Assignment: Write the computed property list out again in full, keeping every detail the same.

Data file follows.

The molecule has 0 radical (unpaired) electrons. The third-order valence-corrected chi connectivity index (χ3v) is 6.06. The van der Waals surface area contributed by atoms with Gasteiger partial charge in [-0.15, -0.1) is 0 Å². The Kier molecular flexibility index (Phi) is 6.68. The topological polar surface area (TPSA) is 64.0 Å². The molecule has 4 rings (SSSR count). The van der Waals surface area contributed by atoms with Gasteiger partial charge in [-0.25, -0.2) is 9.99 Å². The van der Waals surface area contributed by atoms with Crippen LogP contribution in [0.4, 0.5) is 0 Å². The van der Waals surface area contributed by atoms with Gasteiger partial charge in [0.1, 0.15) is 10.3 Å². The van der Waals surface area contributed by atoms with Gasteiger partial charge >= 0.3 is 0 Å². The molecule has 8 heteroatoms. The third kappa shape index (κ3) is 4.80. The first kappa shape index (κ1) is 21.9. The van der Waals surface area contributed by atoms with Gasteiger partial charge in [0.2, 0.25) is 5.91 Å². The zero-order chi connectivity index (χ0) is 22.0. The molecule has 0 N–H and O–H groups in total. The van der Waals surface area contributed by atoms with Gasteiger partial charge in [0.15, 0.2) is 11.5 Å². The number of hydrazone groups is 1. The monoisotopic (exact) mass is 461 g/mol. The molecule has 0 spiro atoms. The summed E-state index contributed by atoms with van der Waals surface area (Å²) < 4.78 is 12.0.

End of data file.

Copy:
The molecule has 0 radical (unpaired) electrons. The third-order valence-corrected chi connectivity index (χ3v) is 6.06. The van der Waals surface area contributed by atoms with Gasteiger partial charge in [-0.15, -0.1) is 0 Å². The Kier molecular flexibility index (Phi) is 6.68. The topological polar surface area (TPSA) is 64.0 Å². The molecule has 4 rings (SSSR count). The van der Waals surface area contributed by atoms with Gasteiger partial charge in [-0.25, -0.2) is 9.99 Å². The van der Waals surface area contributed by atoms with Crippen LogP contribution in [0.4, 0.5) is 0 Å². The van der Waals surface area contributed by atoms with Gasteiger partial charge in [0.1, 0.15) is 10.3 Å². The van der Waals surface area contributed by atoms with Gasteiger partial charge >= 0.3 is 0 Å². The molecule has 8 heteroatoms. The third kappa shape index (κ3) is 4.80. The first kappa shape index (κ1) is 21.9. The van der Waals surface area contributed by atoms with Gasteiger partial charge in [0.2, 0.25) is 5.91 Å². The zero-order chi connectivity index (χ0) is 22.0. The molecule has 0 N–H and O–H groups in total. The van der Waals surface area contributed by atoms with Gasteiger partial charge in [0.15, 0.2) is 11.5 Å². The number of hydrazone groups is 1. The monoisotopic (exact) mass is 461 g/mol. The molecule has 0 spiro atoms. The summed E-state index contributed by atoms with van der Waals surface area (Å²) < 4.78 is 12.0.